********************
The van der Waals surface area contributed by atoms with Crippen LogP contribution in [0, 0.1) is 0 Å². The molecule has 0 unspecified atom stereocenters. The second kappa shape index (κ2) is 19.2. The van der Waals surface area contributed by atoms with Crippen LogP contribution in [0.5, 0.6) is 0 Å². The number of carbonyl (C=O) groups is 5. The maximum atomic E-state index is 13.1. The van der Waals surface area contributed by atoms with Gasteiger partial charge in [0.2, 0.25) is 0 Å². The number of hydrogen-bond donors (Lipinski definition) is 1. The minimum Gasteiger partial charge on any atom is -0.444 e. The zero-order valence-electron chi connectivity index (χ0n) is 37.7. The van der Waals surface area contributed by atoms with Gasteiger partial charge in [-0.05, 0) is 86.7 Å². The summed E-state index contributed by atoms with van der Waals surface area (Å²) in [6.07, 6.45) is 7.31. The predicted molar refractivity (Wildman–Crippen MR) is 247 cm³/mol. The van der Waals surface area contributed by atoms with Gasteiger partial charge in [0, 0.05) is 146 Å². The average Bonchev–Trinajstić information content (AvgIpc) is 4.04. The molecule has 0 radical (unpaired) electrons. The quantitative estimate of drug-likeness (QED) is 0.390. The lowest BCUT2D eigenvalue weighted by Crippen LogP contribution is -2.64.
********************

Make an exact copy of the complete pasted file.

The van der Waals surface area contributed by atoms with Crippen LogP contribution in [0, 0.1) is 0 Å². The molecule has 0 unspecified atom stereocenters. The second kappa shape index (κ2) is 19.2. The van der Waals surface area contributed by atoms with Crippen LogP contribution in [0.5, 0.6) is 0 Å². The number of carbonyl (C=O) groups is 5. The maximum atomic E-state index is 13.1. The van der Waals surface area contributed by atoms with Gasteiger partial charge in [0.2, 0.25) is 0 Å². The number of hydrogen-bond donors (Lipinski definition) is 1. The minimum Gasteiger partial charge on any atom is -0.444 e. The zero-order valence-electron chi connectivity index (χ0n) is 37.7. The van der Waals surface area contributed by atoms with Gasteiger partial charge in [-0.05, 0) is 86.7 Å². The summed E-state index contributed by atoms with van der Waals surface area (Å²) in [6.07, 6.45) is 7.31. The predicted molar refractivity (Wildman–Crippen MR) is 247 cm³/mol. The van der Waals surface area contributed by atoms with Gasteiger partial charge in [0, 0.05) is 146 Å². The average Bonchev–Trinajstić information content (AvgIpc) is 4.04. The molecule has 0 radical (unpaired) electrons. The quantitative estimate of drug-likeness (QED) is 0.390. The lowest BCUT2D eigenvalue weighted by Crippen LogP contribution is -2.64.